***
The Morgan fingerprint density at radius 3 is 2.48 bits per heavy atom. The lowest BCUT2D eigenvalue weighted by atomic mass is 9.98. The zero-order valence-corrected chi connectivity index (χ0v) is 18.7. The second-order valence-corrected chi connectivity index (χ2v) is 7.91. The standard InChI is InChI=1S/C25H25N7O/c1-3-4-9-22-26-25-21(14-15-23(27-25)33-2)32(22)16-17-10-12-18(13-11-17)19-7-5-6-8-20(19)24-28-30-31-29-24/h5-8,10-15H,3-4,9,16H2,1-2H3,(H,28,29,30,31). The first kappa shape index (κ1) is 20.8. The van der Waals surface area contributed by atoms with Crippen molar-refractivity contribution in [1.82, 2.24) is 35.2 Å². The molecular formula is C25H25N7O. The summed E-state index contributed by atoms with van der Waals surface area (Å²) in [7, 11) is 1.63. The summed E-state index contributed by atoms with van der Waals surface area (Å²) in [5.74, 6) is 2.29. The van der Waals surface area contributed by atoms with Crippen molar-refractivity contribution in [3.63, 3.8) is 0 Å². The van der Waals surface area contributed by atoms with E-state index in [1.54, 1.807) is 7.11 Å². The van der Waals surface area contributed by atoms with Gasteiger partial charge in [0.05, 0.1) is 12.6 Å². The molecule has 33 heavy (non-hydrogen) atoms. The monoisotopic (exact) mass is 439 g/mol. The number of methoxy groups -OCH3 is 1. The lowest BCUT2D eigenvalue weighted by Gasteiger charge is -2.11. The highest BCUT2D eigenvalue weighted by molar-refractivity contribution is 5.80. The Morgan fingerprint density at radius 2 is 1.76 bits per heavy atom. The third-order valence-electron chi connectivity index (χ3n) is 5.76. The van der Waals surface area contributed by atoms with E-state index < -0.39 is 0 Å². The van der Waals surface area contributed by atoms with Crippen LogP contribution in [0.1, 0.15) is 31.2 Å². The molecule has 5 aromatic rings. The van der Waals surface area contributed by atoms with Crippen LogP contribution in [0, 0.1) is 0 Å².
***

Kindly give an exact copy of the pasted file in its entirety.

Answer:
The Morgan fingerprint density at radius 3 is 2.48 bits per heavy atom. The lowest BCUT2D eigenvalue weighted by atomic mass is 9.98. The zero-order valence-corrected chi connectivity index (χ0v) is 18.7. The second-order valence-corrected chi connectivity index (χ2v) is 7.91. The standard InChI is InChI=1S/C25H25N7O/c1-3-4-9-22-26-25-21(14-15-23(27-25)33-2)32(22)16-17-10-12-18(13-11-17)19-7-5-6-8-20(19)24-28-30-31-29-24/h5-8,10-15H,3-4,9,16H2,1-2H3,(H,28,29,30,31). The first kappa shape index (κ1) is 20.8. The van der Waals surface area contributed by atoms with Crippen molar-refractivity contribution in [1.82, 2.24) is 35.2 Å². The molecular formula is C25H25N7O. The summed E-state index contributed by atoms with van der Waals surface area (Å²) in [7, 11) is 1.63. The summed E-state index contributed by atoms with van der Waals surface area (Å²) in [5.74, 6) is 2.29. The van der Waals surface area contributed by atoms with Crippen molar-refractivity contribution in [3.63, 3.8) is 0 Å². The van der Waals surface area contributed by atoms with E-state index in [1.54, 1.807) is 7.11 Å². The van der Waals surface area contributed by atoms with Gasteiger partial charge in [0.05, 0.1) is 12.6 Å². The molecule has 33 heavy (non-hydrogen) atoms. The monoisotopic (exact) mass is 439 g/mol. The number of methoxy groups -OCH3 is 1. The lowest BCUT2D eigenvalue weighted by Gasteiger charge is -2.11. The highest BCUT2D eigenvalue weighted by molar-refractivity contribution is 5.80. The Morgan fingerprint density at radius 2 is 1.76 bits per heavy atom. The third-order valence-electron chi connectivity index (χ3n) is 5.76. The van der Waals surface area contributed by atoms with E-state index < -0.39 is 0 Å². The van der Waals surface area contributed by atoms with Crippen LogP contribution in [0.1, 0.15) is 31.2 Å². The molecule has 5 aromatic rings. The van der Waals surface area contributed by atoms with Crippen LogP contribution in [0, 0.1) is 0 Å².